Developers have plenty of great new APIs and features coming with Android N, but perhaps the best thing to look forward to is at the language level itself. Starting with the preview SDK due out today, some of the language features of Java 8 will be supported by the Jack compiler. This will bring things like support for lambdas, default and static methods, streams, and functional interfaces. Google is also declaring that the Jack compiler will also be able to remain more up-to-date with Java language features in the future.
One of the top requests from developers over the last few years has been for a more rapid uptake of new language features for Java, many of which would allow for more efficient use of development time and ultimately easier to read code.
Google began rolling out v8.3 of the Play services framework a few weeks ago, and it looks like it's in a wide release. While this version didn't present with any direct user-facing features and only a few cryptic hints for a teardown, it did bring some definite improvements to the Play services SDK. There are some changes to streamline the sign-in experience for app developers and users alike, along with some additional enhancements that should make it easier for developers to set up new user accounts. New APIs have also been added to make data delivery more efficient between a phone and an Android Wear watch.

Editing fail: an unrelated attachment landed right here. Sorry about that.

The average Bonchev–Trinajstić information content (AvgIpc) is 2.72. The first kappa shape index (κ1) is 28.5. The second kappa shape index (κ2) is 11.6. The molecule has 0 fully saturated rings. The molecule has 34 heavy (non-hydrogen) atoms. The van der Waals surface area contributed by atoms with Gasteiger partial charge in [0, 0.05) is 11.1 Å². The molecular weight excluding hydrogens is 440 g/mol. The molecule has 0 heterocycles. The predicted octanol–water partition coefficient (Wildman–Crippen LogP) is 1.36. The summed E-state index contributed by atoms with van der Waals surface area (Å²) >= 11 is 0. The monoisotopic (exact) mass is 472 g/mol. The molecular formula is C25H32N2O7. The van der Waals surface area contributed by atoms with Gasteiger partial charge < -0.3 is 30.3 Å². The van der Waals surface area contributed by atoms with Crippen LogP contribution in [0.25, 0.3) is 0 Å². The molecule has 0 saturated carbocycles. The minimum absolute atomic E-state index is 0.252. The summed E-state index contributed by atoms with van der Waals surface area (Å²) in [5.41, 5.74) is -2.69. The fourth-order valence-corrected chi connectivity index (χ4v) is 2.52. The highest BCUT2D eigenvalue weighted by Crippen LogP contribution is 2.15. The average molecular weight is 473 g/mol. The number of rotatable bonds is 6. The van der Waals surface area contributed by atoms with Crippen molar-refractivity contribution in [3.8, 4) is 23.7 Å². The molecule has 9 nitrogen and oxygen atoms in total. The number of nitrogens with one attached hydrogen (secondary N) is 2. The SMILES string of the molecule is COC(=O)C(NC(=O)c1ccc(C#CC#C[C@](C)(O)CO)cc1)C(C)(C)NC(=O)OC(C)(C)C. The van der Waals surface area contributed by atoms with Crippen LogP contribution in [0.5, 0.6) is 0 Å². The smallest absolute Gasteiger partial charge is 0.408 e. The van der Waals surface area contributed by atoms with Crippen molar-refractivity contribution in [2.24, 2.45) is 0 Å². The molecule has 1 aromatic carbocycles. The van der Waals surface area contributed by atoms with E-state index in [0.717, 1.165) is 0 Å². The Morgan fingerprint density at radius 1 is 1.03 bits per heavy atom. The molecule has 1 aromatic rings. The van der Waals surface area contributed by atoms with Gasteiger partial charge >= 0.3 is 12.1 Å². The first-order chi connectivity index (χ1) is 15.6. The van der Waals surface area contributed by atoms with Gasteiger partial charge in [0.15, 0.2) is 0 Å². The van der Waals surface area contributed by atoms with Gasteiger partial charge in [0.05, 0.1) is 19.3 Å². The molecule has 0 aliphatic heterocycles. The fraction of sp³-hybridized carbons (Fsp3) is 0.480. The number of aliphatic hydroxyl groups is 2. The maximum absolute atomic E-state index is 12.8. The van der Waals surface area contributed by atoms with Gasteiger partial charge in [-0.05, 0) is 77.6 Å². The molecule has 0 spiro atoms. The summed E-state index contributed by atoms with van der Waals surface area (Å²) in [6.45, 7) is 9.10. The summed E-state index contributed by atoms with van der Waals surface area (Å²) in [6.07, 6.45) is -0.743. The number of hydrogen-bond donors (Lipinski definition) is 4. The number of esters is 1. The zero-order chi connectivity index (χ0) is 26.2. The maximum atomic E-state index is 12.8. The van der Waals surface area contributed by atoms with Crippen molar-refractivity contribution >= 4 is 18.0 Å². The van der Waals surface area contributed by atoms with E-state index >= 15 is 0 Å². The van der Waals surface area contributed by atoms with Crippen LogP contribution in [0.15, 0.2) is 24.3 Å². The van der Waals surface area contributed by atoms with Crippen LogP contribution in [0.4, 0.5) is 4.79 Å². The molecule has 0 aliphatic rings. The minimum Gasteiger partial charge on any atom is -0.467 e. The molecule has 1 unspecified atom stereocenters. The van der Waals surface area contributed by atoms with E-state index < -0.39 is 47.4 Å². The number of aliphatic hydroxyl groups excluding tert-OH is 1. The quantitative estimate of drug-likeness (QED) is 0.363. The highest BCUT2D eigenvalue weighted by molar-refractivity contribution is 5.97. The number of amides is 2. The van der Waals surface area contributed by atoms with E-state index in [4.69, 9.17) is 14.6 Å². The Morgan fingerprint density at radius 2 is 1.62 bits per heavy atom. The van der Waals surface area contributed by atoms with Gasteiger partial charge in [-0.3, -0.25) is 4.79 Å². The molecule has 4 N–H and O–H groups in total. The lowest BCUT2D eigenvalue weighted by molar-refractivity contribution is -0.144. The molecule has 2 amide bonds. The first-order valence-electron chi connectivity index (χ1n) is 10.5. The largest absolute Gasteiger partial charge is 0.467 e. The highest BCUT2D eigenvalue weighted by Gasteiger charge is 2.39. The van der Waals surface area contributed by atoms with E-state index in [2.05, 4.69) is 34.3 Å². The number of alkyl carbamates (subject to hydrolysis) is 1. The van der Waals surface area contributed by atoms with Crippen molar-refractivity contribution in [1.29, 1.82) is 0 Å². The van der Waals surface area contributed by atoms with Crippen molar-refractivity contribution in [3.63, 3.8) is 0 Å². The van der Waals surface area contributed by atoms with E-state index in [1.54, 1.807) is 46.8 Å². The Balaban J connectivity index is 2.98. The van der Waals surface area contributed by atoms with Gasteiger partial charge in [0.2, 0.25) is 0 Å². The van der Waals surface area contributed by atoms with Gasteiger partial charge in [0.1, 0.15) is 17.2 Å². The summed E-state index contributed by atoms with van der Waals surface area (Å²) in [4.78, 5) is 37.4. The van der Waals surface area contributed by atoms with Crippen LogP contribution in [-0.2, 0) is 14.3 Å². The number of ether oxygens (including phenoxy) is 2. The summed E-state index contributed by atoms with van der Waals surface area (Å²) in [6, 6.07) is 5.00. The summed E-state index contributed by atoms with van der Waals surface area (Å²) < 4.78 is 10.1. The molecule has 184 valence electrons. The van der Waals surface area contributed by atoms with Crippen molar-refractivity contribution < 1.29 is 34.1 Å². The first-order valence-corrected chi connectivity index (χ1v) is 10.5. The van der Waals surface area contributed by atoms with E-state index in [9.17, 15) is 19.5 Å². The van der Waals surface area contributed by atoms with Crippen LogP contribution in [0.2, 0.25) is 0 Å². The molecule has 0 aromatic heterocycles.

The rollout for Google Play services v8.1 is complete and now it's time to open the floodgates for developers to begin working with some of the changes. When new versions come out, it's fairly common for Google to hold back a few extra details to be announced after the rollout has completed. This time around, there are improvements for the Maps API, Nearby API, and App Invites. The previously announced Play Games Play Stats API has been added, and Google has advice on properly handling Android 6.0 permissions. There are also a couple of minor breaking changes that have to be dealt with too.